Still weathering an unprecedented wave of protests, Hong Kong’s top U.S.-based officials stressed the city’s enduring legal system and democratic ideals during a Chinese New Year celebration in Atlanta Thursday.
“Despite the strain, our institutional strengths, most notably the rule of law, are upheld. Our judiciary continues to administer justice without fear or favor,” Eddie Mak, Hong Kong’s commissioner in Washington, said in a speech at the Georgia Aquarium. He cited former Canadian Chief Justice Beverley McLachlin’s assessment last month that the courts were “immune to outside pressure.”
Hong Kong has faced more than seven months of sometimes violent demonstrations against what some see as eroding freedoms and a tightening of the mainland Chinese grip over the city.
To reassure investors, embattled Chief Executive Carrie Lam this week led a delegation to the World Economic Forum in Davos, Switzerland, challenging the narrative that Hong Kong’s autonomy is slipping.
Addressing more than a hundred at a reception in Atlanta, Mr. Mak said business has been continuing at a rapid clip, despite the unrest.
“We continue to top the world in funds raised through initial public offerings, taking in about US$40 billion. That marked the seventh time in the past 11 years in which Hong Kong led the world in IPOs,” Mr. Mak said.
He added that the U.S. enjoyed a trade surplus with Hong Kong in 2018, when it bought nearly $38 billion in American-made goods and exported $33.8 billion to the U.S.
He also noted that the U.S. Commerce Department will make a stop in Hong Kong during its upcoming Trade Winds mission to Asia in April. In Atlanta, the Hong Kong Trade Development Council is planning activities related to financial technology and other key sectors in March.
Still, the protests have strained Hong Kong’s economy and presented a mounting challenge for its international image.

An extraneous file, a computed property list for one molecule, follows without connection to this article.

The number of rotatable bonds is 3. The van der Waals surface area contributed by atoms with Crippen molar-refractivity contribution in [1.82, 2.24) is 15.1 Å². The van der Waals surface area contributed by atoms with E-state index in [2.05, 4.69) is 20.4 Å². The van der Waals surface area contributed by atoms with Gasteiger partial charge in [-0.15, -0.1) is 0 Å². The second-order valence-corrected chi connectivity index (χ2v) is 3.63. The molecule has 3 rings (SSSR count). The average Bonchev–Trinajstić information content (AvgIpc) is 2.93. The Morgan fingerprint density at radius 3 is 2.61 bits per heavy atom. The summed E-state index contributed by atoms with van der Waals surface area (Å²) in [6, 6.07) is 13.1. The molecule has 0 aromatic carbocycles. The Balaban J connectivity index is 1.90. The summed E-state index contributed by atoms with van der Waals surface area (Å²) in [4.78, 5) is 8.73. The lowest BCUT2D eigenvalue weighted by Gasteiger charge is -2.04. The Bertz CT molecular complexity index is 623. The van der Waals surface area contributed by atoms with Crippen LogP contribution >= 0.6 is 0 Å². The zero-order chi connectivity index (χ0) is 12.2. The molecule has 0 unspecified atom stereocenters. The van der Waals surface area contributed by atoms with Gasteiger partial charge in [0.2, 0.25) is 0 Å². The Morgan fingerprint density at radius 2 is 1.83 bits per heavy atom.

The fight started over a proposed extradition treaty that would have allowed accused criminals to be sent from Hong Kong into China for trial. The measure was withdrawn, but protesters have continued to hit the streets, issuing more demands as they vent anxiety over the fragility of China’s “one country, two systems” experiment.
The U.S. has expressed sympathy with the protesters. President Trump over Chinese objections signed into law the Hong Kong Democracy Bill in November, requiring Congress to evaluate its autonomy from China each year to avoid having its special trade status revoked.
Hong Kong’s unique arrangement has led to prosperity since the British handed the city over to China in 1997. The Asian financial center has served as the key conduit for investment in and out of China during the latter’s meteoric rise.
Echoing Ms. Lam’s message in Davos, Mr. Mak said those fundamentals remain strong.
He pointed to the record turnout in November District Council elections, where 3 million people cast votes. (Some took it the opposite way, viewing voters as seizing the opportunity to issue a rebuke to China at the ballot box.)
“It is the common aim of all in Hong Kong to end the prolonged unrest, restore calm and rebuild trust. We continue to engage with people from all walks of life to re-establish a path to peace and harmony,” Mr. Mak said.
Hong Kong will continue to address economic issues that have driven discontent, he added, increasing land and housing supply, building infrastructure and investing more than $12 billion in innovation and tech initiatives in which U.S. university involvement is welcome. The city is also a key part of China’s plans to create a new Silicon Valley in the so-called Greater Bay Area in the Pearl River Delta.
The director concluded on an optimistic note, wishing guests a happy Year of the Rat, which he said symbolizes a “fresh reboot.”
“There are varied expectations on where Hong Kong is and where it is going. Nonetheless, it is my belief that time will once again testify to the resilience of Hong Kong’s institutional strengths. These strengths, coupled with our core values – many of which we share with the U.S. – ballast Hong Kong. It is in our own interest to safeguard them.”
Joanne Chu, director of the Hong Kong Economic and Trade Office in New York, also offered remarks at the event.
China’s Consul General in Houston, Cai Wei, was also in attendance.